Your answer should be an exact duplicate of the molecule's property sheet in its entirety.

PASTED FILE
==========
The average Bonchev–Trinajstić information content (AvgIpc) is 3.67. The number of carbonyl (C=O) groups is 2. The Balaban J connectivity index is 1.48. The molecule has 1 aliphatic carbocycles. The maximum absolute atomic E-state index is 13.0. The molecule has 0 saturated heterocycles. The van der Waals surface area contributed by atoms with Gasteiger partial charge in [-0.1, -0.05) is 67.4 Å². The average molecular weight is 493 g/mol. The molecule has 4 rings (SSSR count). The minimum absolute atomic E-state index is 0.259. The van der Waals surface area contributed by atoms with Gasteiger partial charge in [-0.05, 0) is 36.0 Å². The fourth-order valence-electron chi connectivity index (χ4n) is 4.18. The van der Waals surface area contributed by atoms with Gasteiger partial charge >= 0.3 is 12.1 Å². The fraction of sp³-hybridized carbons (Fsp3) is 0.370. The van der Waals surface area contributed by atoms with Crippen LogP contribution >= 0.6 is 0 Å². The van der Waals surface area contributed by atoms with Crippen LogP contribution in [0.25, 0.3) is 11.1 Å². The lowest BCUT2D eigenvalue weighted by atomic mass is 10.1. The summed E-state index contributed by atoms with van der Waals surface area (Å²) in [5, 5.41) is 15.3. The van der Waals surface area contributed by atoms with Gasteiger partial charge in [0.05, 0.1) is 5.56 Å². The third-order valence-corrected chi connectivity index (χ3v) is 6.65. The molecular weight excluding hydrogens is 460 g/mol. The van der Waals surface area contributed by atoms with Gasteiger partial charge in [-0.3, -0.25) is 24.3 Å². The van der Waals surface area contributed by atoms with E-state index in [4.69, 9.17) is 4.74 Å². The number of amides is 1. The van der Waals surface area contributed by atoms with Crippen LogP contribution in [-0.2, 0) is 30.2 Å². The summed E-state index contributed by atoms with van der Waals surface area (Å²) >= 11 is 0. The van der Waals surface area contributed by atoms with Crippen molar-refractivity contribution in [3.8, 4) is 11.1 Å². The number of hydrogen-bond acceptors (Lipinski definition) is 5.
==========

The average Bonchev–Trinajstić information content (AvgIpc) is 3.67. The number of carbonyl (C=O) groups is 2. The Balaban J connectivity index is 1.48. The molecule has 1 aliphatic carbocycles. The maximum absolute atomic E-state index is 13.0. The molecule has 0 saturated heterocycles. The van der Waals surface area contributed by atoms with Gasteiger partial charge in [-0.1, -0.05) is 67.4 Å². The average molecular weight is 493 g/mol. The molecule has 4 rings (SSSR count). The minimum absolute atomic E-state index is 0.259. The van der Waals surface area contributed by atoms with Gasteiger partial charge in [-0.05, 0) is 36.0 Å². The fourth-order valence-electron chi connectivity index (χ4n) is 4.18. The van der Waals surface area contributed by atoms with Gasteiger partial charge >= 0.3 is 12.1 Å². The fraction of sp³-hybridized carbons (Fsp3) is 0.370. The van der Waals surface area contributed by atoms with Crippen LogP contribution >= 0.6 is 0 Å². The van der Waals surface area contributed by atoms with Crippen LogP contribution in [0.25, 0.3) is 11.1 Å². The lowest BCUT2D eigenvalue weighted by atomic mass is 10.1. The summed E-state index contributed by atoms with van der Waals surface area (Å²) in [5, 5.41) is 15.3. The van der Waals surface area contributed by atoms with Gasteiger partial charge in [0.05, 0.1) is 5.56 Å². The third-order valence-corrected chi connectivity index (χ3v) is 6.65. The molecular weight excluding hydrogens is 460 g/mol. The van der Waals surface area contributed by atoms with Gasteiger partial charge in [-0.3, -0.25) is 24.3 Å². The van der Waals surface area contributed by atoms with E-state index in [4.69, 9.17) is 4.74 Å². The number of amides is 1. The van der Waals surface area contributed by atoms with Crippen LogP contribution in [-0.2, 0) is 30.2 Å². The summed E-state index contributed by atoms with van der Waals surface area (Å²) >= 11 is 0. The van der Waals surface area contributed by atoms with Crippen molar-refractivity contribution in [3.8, 4) is 11.1 Å². The number of hydrogen-bond acceptors (Lipinski definition) is 5.